Writing the epitaph of a once great brand is never an easy thing to do, but yesterday I learned of the departure of Sales and Marketing Director Andy Noble from Caterham Cars – joining the company’s former bosses Ansar Ali and Mark Edwards and leaving just one member of the original management team, after Air Asia boss Tony Fernandes acquired the business last December.

I’m reminded of the famous Lady Augusta Bracknell quote from The Importance of Being Earnest (slightly amended), “To lose one executive, Mr. Fernandes, may be regarded as a misfortune; to lose three looks like carelessness”

For much of this year, I’ve been commenting on the current Formula 1 season. Throughout, my recurring theme has centered on individual “defining moments”. Yesterday, some 6,000 miles away from the hilly slopes of Interlagos, one such moment came to bear as a proud man waved goodbye to the company that has been his home for much of his working life.

Andy Noble joined Caterham Cars at a time when its founder, Graham Nearn, was starting to see a growing fascination for his rejuvenation of the Seven. They were humble beginnings, but the young salesman effused the dogma, allowing him to build a 24-year career which saw him steadfastly take the brand further than anyone other than Nearn or, indeed, the great Colin Chapman himself could have done.

From innovations such as the much-lauded Academy Motorsport series, and the Caterham Drive Experience, to building long-standing and notable relationships with the media and commercial partners, Andy Noble embodied the very best that the marque had to offer.

Even during his two-year excursion (following Simon Nearn’s notice that the family were to sell Caterham to a consortium headed by Ansar Ali and Mark Edwards), Noble’s loyalty, vision and understanding provided a bedrock of stability for owners, staff and customers alike.

I recall one occasion when I sat with him in his Motorsport Vision (MSV) office at Brands Hatch. Our conversation was halted as he took a call from Ali, who was seeking guidance and reassurance on a number of issues: It was clear that the men who thought that they could do it their way soon realised that they couldn’t.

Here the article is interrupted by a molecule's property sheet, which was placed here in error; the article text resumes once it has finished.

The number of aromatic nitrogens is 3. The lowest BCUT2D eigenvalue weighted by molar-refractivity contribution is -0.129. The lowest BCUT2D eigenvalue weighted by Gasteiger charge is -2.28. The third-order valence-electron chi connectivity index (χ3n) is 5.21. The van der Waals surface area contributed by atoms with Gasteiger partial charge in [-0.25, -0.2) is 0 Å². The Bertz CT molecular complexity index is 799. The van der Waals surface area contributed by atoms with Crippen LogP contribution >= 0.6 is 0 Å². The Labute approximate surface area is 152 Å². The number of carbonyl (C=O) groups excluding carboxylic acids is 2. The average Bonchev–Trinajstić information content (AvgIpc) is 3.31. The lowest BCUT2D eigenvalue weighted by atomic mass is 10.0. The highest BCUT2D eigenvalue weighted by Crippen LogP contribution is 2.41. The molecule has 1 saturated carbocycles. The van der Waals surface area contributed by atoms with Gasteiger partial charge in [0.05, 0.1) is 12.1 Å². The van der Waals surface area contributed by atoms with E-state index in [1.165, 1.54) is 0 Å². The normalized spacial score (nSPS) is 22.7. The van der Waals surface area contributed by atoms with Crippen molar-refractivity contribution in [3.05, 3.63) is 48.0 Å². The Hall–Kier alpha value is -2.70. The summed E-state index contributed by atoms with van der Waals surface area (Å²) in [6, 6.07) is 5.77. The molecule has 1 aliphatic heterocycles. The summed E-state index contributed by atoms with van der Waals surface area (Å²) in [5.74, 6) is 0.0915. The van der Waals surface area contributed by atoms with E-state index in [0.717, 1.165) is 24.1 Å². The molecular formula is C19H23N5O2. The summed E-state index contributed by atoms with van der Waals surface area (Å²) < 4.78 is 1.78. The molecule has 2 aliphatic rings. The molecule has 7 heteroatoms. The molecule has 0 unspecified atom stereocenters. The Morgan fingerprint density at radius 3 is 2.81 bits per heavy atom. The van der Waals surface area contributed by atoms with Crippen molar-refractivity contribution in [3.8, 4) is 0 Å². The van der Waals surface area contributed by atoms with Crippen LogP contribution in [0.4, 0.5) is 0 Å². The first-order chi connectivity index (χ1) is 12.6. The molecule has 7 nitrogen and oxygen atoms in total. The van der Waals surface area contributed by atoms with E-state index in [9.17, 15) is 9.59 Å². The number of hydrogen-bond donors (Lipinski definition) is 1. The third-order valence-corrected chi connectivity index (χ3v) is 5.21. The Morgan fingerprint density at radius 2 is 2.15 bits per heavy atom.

I’ve known Andy in and out of the office. I worked alongside him in supporting the Drive Experience events and I cheffed at his 40th birthday party. And when I left the Caterham family to join Westfield, he was one of the very few to shake my hand. Yet his fierce loyalty to the Nearns and then Ali meant that he wouldn’t shy from pointing a finger if he felt that Caterham’s interests were being questioned.

And then in April last year, Tony Fernandes took control. I was at Duxford for the announcement. Managers sporting tired white shirts suddenly rediscovered their zest for the brand. The once struggling kit car business now had the backing of an owner who could boast both a Formula 1 team and an airline amongst his leveraged assets. This was surely to be Caterham’s coming of age; it was a time to live the dream.

But dreams have a habit of ending abruptly. Having toiled at times to keep Caterham alive, Ali and Edwards found their vision and employment surplus to Fernandes’ requirements.

There’s a purity to the Chapman DNA these ex-Lotus men had managed to preserve, but Caterham’s new direction as a mass market player left the Dartford factory fragmented. With Ali gone and ex-Finance Director Graham MacDonald in his place, Noble was sidelined and moved from Sales And Marketing Director (a position he held for 25 years) into the role of Head of UK Sales.

Of course, that needn’t have been the end. He could have stayed-on, alone in an office of so many memories, stripped of both pride and responsibility. But Noble is better than that.

Andy Noble during happier times at Caterham.

Caterham, like so many businesses of its size, depends upon the combination of product and people, and whether by design or sheer carelessness, they’ve been losing a growing number of these key people lately.